- The Washington Times - Monday, July 4, 2005

MoveOn.org, the leftist, anti-war Internet group that spent millions of dollars last year trying to elect liberals and posted a clip likening President Bush to a Nazi, is raising money for two Democratic Senate candidates who call themselves mainstream moderates.

The group, which has been running TV ads against the war in Iraq, is soliciting money on its political action committee’s (PAC) Web site for the 2006 campaigns of Sen. Bill Nelson, Florida Democrat, and Robert Casey Jr., Pennsylvania’s state treasurer.

Mr. Nelson is seeking re-election, and Mr. Casey is running as a pro-life Democrat against Republican Sen. Rick Santorum.

The MoveOn PAC’s fundraising solicitations, authorized by both men, praise Mr. Nelson as “a solid progressive earns strong ratings from environmental groups labor unions,” and says that Pennsylvania MoveOn members “overwhelmingly” support Mr. Casey.

“If there was any doubt that Casey Jr. is aligned with the ultra-liberal left, he put it to rest,” said Dan Ronayne, spokesman for the National Republican Senatorial Committee. “When you are dependent on the efforts of groups like MoveOn, it is difficult to then disassociate yourself from their agenda with any credibility.”

Mr. Nelson, who was elected in 2000 with 51 percent of the vote, is considered one of the most vulnerable Democrats in next year’s congressional elections. A large field of Republicans, led by Rep. Katherine Harris, is vying for the nomination against Mr. Nelson in a conservative state that Mr. Bush easily carried last year.

Mrs. Harris’ campaign advisers think the MoveOn fund-raising efforts will raise questions in the minds of many voters about Mr. Nelson’s claims to be a conservative Democrat. The senator earned a 76.7 percent liberal rating in the National Journal’s vote index.

“It’s hard to be what you’ve never been,” said Adam Goodman, a Harris campaign spokesman.

Mr. Casey, who announced his candidacy earlier this year, has been running what Republicans are calling a “stealth” campaign in which he says little about his positions on the issues, makes few appearances and lets surrogates speak for him.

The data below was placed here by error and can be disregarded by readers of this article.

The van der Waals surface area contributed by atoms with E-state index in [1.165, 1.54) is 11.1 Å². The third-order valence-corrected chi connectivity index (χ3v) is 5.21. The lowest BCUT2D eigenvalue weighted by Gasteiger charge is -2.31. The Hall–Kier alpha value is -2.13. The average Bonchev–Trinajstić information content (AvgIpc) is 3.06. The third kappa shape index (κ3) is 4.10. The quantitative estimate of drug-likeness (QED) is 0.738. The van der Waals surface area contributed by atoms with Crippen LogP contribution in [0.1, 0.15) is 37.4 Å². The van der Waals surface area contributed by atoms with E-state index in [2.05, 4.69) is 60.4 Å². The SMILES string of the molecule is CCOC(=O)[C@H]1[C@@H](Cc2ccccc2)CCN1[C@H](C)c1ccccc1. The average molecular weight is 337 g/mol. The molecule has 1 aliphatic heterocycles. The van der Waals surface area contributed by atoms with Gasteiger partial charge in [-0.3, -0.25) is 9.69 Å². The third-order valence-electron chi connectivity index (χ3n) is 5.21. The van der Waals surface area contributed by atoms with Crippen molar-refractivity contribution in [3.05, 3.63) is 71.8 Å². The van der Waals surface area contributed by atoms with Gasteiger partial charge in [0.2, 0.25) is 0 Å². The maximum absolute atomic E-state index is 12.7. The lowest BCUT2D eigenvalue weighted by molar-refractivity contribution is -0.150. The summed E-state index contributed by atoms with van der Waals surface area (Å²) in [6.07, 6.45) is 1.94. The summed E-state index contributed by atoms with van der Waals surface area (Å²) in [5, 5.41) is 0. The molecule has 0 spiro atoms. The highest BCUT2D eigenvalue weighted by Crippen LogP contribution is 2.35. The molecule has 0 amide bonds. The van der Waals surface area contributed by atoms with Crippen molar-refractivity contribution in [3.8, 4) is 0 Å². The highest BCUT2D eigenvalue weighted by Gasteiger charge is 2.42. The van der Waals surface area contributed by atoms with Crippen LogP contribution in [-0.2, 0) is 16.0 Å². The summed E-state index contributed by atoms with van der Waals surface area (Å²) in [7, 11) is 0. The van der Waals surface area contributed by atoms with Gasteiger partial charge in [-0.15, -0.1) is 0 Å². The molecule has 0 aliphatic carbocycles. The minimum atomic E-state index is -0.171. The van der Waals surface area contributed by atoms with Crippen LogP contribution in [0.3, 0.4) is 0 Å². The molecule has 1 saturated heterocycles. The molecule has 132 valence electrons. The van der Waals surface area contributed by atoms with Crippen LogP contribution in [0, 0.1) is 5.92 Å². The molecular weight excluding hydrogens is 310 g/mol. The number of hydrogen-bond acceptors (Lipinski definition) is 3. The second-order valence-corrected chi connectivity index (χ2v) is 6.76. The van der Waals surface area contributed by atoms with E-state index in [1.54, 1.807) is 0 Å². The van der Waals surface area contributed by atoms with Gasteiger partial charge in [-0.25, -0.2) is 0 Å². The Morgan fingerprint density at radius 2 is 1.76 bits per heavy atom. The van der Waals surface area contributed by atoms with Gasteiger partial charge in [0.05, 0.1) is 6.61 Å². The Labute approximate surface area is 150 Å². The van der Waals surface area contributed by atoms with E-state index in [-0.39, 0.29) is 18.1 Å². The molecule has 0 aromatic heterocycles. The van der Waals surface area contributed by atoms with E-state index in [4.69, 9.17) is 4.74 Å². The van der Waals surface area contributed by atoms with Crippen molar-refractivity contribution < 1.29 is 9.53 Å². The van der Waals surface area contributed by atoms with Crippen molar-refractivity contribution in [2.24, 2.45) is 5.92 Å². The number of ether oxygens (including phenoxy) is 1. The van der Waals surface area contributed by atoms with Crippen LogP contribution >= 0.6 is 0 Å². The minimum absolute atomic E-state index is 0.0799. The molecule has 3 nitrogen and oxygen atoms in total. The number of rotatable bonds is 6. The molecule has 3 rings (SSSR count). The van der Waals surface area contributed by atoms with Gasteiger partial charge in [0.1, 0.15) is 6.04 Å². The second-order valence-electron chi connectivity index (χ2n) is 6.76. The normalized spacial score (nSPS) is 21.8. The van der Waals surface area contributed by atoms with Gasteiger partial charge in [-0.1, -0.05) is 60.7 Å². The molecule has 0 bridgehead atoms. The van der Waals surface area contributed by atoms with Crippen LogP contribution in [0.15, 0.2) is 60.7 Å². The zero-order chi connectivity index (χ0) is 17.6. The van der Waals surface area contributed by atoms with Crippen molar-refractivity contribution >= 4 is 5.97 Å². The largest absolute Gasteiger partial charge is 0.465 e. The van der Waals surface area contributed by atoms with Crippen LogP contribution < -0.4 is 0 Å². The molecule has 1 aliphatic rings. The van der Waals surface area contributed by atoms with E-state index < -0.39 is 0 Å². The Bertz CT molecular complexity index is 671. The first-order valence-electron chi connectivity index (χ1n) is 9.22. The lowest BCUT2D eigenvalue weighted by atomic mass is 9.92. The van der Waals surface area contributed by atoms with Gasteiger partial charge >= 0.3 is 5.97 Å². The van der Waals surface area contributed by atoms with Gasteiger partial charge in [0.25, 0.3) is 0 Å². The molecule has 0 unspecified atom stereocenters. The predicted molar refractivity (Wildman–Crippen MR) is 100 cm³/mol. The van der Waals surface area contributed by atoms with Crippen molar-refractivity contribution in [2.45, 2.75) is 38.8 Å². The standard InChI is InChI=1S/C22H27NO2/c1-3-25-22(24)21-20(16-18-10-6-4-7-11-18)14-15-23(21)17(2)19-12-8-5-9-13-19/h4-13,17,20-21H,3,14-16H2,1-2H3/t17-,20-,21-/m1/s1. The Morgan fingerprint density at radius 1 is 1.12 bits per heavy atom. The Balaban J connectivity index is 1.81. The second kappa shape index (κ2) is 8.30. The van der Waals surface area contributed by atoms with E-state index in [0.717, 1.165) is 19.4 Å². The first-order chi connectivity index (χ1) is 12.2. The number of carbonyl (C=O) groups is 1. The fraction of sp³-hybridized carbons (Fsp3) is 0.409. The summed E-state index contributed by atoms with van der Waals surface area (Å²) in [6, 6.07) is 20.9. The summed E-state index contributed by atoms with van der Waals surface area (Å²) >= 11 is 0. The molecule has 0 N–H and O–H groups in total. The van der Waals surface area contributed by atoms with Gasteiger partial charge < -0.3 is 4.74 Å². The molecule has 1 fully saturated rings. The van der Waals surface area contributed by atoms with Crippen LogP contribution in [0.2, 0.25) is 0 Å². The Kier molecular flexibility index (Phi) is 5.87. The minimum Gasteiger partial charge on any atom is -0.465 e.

But Republican Party strategists now think the association with MoveOn, which called for “moderation and restraint in responding to the recent terrorist attacks against the United States,” could undermine that strategy.

“Casey is saying one thing in Pennsylvania and another thing in Washington and selling his soul to one of the most extreme liberal groups in all of America that is out of touch with mainstream voters,” said John Brabender, a campaign strategist for Mr. Santorum.

“What’s happening is that Bob Casey is saying he wants the liberals’ money and I believe he is winking at them, saying that he is going to be with him in the end,” Mr. Brabender said. “But he can’t say that in Pennsylvania.”

Some Democratic strategists were defensive about the MoveOn fundraising for their candidates in interviews last week, saying that taking the group’s money did not mean that they agree with MoveOn’s political views.

“A politician can accept support from individuals and organizations but not necessarily agree with the givers’ agenda, and that’s the case here,” said Ron Sachs, a spokesman for Florida Democratic Party Chairman Karen Thurman.

“I don’t know if Nelson embraces MoveOn or if he agrees with them. It’s one thing to receive their support, but it does not denote that Nelson shares their agenda,” he said.

Republicans have been waging an e-mail campaign that has bombarded both states with information about MoveOn’s support for Mr. Nelson and Mr. Casey.

“We’ve sent out letters, updates and reports consistently in the last several months,” said NRSC spokesman Brian Nick.

But Phil Singer, spokesman for the Democratic Senatorial Campaign Committee, dismisses the attacks as “a smoke screen to cover up the fact that they are pursuing an agenda to cut Social Security benefits and services for our veterans.”


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